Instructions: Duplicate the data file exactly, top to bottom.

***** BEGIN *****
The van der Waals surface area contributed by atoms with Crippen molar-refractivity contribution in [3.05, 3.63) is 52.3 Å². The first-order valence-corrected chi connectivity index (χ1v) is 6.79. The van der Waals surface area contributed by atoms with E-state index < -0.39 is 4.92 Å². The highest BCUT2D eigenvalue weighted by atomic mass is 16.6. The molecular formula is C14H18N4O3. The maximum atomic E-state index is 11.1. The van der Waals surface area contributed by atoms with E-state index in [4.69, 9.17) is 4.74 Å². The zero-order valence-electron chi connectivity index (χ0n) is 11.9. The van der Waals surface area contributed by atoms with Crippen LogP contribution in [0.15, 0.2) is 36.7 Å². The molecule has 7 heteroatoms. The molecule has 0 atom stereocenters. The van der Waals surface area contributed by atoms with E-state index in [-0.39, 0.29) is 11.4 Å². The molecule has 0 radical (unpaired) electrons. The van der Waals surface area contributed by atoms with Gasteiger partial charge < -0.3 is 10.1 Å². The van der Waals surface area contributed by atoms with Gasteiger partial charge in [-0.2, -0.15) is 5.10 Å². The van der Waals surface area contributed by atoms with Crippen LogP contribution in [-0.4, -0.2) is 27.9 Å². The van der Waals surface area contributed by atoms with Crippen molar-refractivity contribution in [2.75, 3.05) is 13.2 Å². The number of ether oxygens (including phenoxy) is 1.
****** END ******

The van der Waals surface area contributed by atoms with Crippen molar-refractivity contribution in [3.05, 3.63) is 52.3 Å². The first-order valence-corrected chi connectivity index (χ1v) is 6.79. The van der Waals surface area contributed by atoms with E-state index < -0.39 is 4.92 Å². The highest BCUT2D eigenvalue weighted by atomic mass is 16.6. The molecular formula is C14H18N4O3. The maximum atomic E-state index is 11.1. The van der Waals surface area contributed by atoms with E-state index in [4.69, 9.17) is 4.74 Å². The zero-order valence-electron chi connectivity index (χ0n) is 11.9. The van der Waals surface area contributed by atoms with Crippen LogP contribution in [0.15, 0.2) is 36.7 Å². The molecule has 7 heteroatoms. The molecule has 0 atom stereocenters. The van der Waals surface area contributed by atoms with E-state index in [-0.39, 0.29) is 11.4 Å². The molecule has 0 radical (unpaired) electrons. The van der Waals surface area contributed by atoms with Gasteiger partial charge < -0.3 is 10.1 Å². The van der Waals surface area contributed by atoms with Gasteiger partial charge in [-0.2, -0.15) is 5.10 Å². The van der Waals surface area contributed by atoms with Crippen LogP contribution in [-0.4, -0.2) is 27.9 Å². The van der Waals surface area contributed by atoms with Crippen molar-refractivity contribution in [2.75, 3.05) is 13.2 Å². The number of ether oxygens (including phenoxy) is 1.